Most of Vanderbilt’s students and faculty know little about the university’s endowment, or the total value of Vanderbilt’s financial assets. It’s a part of Vanderbilt which, though essential to many programs, seems to exist in an administrative sphere that we don’t have to interact with in our daily lives.
Recent news reports showed that Vanderbilt had among the fastest growing endowments of higher education institutions in 2018. The National Association for College and University Business Officers, or NACUBO, collaborates with the investment firm TIAA every year to release the NACUBO-TIAA Study of Endowments. Their 2018 study showed that the market value of Vanderbilt’s endowment increased 11.4 percent over the past fiscal year.
As of June 2018, Vanderbilt had the 18th-largest endowment among the country’s private universities. The endowment totaled $4.6 billion.
Vice Chancellor for Investments and Chief Investment Officer Anders Hall leads the team responsible for the growth in the endowment. The Office of Investments decides how to invest the endowment and other long-term financial resources that Vanderbilt holds.
“The endowment is the single most important financial underpinning for the university – it enables Vanderbilt to pursue its academic and research mission,” Hall said. “Programs such as Opportunity Vanderbilt, the university’s no-loan financial aid program, as well as other scholarships are supported by the endowment, which allows the university to recruit more talented and diverse undergraduate, graduate and professional students, as well as faculty and staff.”
Opportunity Vanderbilt, started in 2008, has provided over 10,000 students with need-based financial aid over the past decade. With 65 percent of Vanderbilt students receiving some form of financial aid, the endowment has a direct impact on the lives of most Vanderbilt students through funding some or all of their tuition.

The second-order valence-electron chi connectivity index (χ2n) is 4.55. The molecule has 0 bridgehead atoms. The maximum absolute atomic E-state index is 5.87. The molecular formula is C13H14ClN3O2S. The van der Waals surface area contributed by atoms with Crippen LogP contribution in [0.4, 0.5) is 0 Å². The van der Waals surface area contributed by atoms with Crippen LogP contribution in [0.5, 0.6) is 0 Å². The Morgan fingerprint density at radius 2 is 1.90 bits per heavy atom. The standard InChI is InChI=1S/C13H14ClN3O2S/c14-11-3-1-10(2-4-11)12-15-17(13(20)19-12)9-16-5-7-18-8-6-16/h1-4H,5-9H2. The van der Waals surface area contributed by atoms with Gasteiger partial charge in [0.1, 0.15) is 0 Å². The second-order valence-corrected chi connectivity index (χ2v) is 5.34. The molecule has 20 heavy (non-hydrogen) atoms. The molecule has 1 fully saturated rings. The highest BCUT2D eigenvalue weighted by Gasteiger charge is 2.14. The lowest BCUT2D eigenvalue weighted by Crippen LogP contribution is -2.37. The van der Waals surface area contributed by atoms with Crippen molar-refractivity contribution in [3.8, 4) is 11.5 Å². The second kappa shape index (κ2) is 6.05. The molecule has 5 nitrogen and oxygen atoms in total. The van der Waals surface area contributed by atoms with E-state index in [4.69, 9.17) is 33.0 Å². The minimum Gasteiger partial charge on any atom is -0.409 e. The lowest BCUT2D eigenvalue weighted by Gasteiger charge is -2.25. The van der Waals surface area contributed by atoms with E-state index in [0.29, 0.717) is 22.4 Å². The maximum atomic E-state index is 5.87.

Even for students who do not receive financial aid, the endowment helps support academic spaces on campus. According to Hall, it provides funding for libraries, classrooms and labs, and student service offices.
The Office of Investments has a huge task in building the endowment so that these many aspects of campus life can continue to be adequately funded. They invest globally in eight different classes of assets, which include real estate, natural resources, global equities, private capital, and cash.
Despite the many roles the endowment plays in building the Vanderbilt experience, it’s a lofty idea for many students. First-year Sarah Kohn noted that while she has heard the general total of the endowment, she has never understood what exactly it means. Kevin Kastholm, one of the student presidents of Vanderbilt’s Investment Club, spoke to the amount of mystery surrounding the way that the endowment is grown.
“I think that a lot of students are under the impression that the school’s tuition revenue and donations from alumni are constantly being used to fund each school year and the campus projects the university is engaging in,” said Kastholm. “However, from a long-term perspective, many don’t realize the behind-the-scenes work that the Office of Investments is doing to grow our capital base.”
Keaton Butowsky, the Vice President of Professional Events for business fraternity Delta Sigma Pi, noted that the dearth of student interaction with the Office of Investments may not be such a bad thing.
“With almost infinite investment opportunities, the people that work in the Office of Investments need to run the fund as though they are working in the private sector,” Butowsky said. “If we were to obfuscate their decision process with student oversight and noise, we should not expect to see the same returns that we have seen.”